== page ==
Medical Negligence Flashcards Preview

Year 3 - Ethics and Law > Medical Negligence > Flashcards

Flashcards in Medical Negligence Deck (25)
Loading flashcards...
1

Who governs medical negligence in the UK?

The GMC, regulated by the professional standards authority through the medical register

The GMC ensures that doctors are fir to practice through ethical and professional guidance in the form of the "Good Medical Practice"

2

What is meant by Quintuple Jeopardy?

What could happen as a result of a complaint:
1) Local complaint
2) Disciplinary action by employer
3) Civil claim
4) GMC
5) Criminal Prosecution

3

What could lead to a local complaint? How would you resolve this?

Reasons:
- Errors
- Grief
- Poor understanding/explanation
- Unrealistic expectations
- Failure to appreciate needs/wishes

Patient has a right to complain and as a doctor you have a legal and professional responsibility to reply. This should be done constructively and honestly. An apology should be offered if just.

4

What could lead to disciplinary action by an employer?

- Breaking terms and conditions of service
- Appraisal
- Bad job planning
- Bad time keeping
- Unexplained absence

5

Why may US physicians be subject to higher rates of civil claims and higher settlement fees?

Some differences that might explain why include:

- No well developed free socialised health care system (i.e. NHS) therefore damages necessary to cover subsequent medical expenses
- Jury involved – someone to blame
- Contingency Fee system for lawyers
- Public Expectation
- UK NHS Complaints Procedures permit interaction and explanation for patients without need to sue

6

How often are civil claims due to adverse events?

4% of the time

7

How often are civil claims due to negligence?

1% of the time

8

Turn over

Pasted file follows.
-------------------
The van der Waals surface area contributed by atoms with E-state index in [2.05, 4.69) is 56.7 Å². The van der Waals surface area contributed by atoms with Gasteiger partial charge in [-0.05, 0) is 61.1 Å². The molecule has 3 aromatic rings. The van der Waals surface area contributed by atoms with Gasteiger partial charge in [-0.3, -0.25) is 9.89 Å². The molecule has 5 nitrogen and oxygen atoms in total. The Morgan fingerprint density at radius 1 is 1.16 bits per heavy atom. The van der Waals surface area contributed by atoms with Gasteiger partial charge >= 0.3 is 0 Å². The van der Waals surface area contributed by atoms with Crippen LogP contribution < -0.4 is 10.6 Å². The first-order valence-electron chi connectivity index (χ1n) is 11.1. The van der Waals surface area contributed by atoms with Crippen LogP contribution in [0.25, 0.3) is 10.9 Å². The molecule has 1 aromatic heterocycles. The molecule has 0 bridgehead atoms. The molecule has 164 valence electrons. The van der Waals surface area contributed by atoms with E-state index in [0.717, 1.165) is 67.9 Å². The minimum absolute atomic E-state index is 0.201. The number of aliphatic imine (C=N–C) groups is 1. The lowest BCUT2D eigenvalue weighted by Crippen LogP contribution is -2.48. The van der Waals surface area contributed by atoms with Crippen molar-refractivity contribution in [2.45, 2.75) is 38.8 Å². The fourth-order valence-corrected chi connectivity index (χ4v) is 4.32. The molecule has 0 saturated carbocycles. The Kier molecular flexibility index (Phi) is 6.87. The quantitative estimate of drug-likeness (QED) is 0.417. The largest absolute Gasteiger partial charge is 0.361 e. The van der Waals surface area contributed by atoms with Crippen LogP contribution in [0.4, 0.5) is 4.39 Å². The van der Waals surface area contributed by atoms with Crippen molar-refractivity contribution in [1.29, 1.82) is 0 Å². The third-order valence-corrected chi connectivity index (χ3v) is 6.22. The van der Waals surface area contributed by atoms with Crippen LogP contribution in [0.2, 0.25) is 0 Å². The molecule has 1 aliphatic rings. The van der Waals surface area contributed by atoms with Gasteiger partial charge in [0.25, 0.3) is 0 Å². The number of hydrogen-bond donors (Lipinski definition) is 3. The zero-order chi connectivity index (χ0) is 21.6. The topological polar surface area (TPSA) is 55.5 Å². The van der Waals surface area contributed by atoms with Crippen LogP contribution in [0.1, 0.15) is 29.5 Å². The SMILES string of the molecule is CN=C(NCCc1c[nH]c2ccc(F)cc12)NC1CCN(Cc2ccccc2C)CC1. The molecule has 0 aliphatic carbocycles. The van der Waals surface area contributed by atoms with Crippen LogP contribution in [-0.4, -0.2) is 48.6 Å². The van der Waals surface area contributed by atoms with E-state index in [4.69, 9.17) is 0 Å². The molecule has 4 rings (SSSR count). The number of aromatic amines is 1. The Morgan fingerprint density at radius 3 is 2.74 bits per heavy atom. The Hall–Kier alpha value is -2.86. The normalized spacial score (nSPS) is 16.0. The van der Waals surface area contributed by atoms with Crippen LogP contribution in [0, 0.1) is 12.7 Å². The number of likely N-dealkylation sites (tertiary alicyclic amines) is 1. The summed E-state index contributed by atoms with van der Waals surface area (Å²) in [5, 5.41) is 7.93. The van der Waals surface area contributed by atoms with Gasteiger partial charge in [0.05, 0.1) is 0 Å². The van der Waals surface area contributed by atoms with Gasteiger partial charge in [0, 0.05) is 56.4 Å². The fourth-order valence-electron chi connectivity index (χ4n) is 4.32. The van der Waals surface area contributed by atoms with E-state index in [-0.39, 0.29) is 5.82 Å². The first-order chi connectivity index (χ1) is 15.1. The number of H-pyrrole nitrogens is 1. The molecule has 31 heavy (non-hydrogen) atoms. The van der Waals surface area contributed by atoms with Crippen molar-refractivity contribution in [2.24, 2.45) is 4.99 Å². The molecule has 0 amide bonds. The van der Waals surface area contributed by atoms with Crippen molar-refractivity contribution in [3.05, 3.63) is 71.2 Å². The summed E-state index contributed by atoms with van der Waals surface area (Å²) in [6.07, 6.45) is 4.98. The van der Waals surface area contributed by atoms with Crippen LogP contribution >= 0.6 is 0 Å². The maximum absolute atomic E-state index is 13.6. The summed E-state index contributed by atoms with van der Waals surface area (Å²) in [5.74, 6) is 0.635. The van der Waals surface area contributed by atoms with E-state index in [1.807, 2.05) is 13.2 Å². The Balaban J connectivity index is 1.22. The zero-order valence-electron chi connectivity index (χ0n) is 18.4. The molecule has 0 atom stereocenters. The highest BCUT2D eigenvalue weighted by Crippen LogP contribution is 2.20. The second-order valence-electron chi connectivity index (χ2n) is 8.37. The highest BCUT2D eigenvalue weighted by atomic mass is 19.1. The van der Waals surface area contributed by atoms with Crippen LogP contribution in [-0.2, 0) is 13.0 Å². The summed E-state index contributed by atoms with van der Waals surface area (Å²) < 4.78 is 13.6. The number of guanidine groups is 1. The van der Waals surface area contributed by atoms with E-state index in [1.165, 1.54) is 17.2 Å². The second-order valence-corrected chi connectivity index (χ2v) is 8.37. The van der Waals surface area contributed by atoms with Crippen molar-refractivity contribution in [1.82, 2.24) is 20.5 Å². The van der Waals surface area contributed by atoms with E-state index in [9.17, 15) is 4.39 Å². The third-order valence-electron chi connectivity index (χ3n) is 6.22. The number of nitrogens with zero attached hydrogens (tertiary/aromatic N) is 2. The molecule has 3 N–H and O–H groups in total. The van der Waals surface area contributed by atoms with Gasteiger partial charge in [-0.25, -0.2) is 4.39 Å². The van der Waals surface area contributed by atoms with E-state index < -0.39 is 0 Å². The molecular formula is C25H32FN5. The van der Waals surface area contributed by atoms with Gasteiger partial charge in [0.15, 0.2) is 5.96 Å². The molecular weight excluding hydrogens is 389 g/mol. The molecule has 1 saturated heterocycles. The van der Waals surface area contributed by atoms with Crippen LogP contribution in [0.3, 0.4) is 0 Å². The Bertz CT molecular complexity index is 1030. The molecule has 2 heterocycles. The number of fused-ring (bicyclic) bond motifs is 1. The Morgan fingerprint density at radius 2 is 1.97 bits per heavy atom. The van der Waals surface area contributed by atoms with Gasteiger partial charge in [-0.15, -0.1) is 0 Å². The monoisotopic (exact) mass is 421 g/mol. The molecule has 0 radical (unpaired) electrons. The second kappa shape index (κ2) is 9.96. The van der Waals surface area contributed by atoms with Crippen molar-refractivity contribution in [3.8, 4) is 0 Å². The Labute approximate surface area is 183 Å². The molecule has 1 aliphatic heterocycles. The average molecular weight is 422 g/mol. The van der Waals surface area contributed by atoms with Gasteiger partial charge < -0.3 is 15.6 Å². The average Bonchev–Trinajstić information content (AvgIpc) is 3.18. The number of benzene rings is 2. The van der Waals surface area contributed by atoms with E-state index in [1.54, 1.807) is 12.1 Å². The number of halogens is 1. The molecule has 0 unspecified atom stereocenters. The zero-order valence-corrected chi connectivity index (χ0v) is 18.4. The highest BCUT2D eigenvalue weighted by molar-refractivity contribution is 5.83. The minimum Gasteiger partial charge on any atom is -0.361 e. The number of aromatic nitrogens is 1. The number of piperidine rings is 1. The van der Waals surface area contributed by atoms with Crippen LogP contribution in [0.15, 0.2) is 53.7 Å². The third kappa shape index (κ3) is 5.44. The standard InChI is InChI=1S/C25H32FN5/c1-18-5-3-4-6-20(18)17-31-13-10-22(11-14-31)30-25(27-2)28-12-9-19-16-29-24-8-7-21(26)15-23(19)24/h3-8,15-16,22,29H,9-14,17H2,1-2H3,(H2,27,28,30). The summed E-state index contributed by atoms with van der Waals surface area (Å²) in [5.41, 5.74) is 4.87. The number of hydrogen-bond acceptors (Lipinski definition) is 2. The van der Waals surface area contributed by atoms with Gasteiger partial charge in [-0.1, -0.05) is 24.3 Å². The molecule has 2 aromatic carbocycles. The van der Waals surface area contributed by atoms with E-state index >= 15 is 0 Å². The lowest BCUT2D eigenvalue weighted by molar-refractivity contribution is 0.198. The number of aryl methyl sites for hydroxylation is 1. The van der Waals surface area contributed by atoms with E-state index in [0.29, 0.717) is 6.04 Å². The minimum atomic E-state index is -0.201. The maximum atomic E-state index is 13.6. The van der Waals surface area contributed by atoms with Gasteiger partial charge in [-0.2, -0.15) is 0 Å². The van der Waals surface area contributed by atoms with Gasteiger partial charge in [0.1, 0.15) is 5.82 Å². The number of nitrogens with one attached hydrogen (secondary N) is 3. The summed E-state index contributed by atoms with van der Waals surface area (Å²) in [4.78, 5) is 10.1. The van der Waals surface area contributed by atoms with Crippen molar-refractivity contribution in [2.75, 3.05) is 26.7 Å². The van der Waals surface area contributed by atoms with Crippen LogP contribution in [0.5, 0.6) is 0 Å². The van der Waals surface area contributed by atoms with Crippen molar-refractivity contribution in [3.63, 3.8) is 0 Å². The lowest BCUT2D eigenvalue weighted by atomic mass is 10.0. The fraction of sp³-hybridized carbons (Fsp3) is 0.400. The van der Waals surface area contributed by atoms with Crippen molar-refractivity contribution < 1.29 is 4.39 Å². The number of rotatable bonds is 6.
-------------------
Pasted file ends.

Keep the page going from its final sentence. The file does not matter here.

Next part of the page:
- If you are negligent it is unlikely you will be sued
- If you are sued, it is unlikely you have been negligent

9

What is the most common reason for a civil claim?

Poor communication (70-80%) between patient and doctor

More than 50% of patients who sued claimed they had wanted to sue prior to the alleged event occurring due to this.

10

The GMC and a complaint?

Anyone can make a complaint

At the GMC the complaint is considered by case workers

May be passed onto Case Examiners - investigate if your “honesty and probity” are in question

Cases heard by the Medical Practitioners Tribunal Service (MPTS)

Various sanctions can be imposed

All parties have a right of appeal

11

What can investigation into misconduct include by the GMC?

- Incident can have occurred at any point of time and at any place
- Can be unrelated t medicine

Can include:
- Manner and attitude
- Dishonesty
- Sexual impropriety
- Criminal convictions
- Health issues – drink driving/abuse of drugs/mental health
- Significant Performance issues

12

Types of criminal allegations made against doctors?

Types of criminal allegations made against doctors:
- Indecent assault
- Prescription fraud
- Manslaughter
- Murder
- Deception offences

13

What is civil law?

Civil law is concerned with the rights and property of individual people or organisations, which may not always be protected by criminal laws.

Civil law settles disputes between individuals and organisations, and it often involves compensation being awarded.

No one is sent to prison in a civil case, but they may be left out of pocket if they’re found liable for compensation.

14

What are examples of civil law cases?

Family disputes, such as divorce, dissolution of civil partnerships, children’s issues and childcare arrangements

Personal injury cases, such as road traffic accidents, medical and clinical negligence and slips, trips and falls

Breach of contract or promise, such as cases where money is unpaid or a contract isn’t honoured

Employment law, for example where an employee suffers discrimination

15

What is criminal law?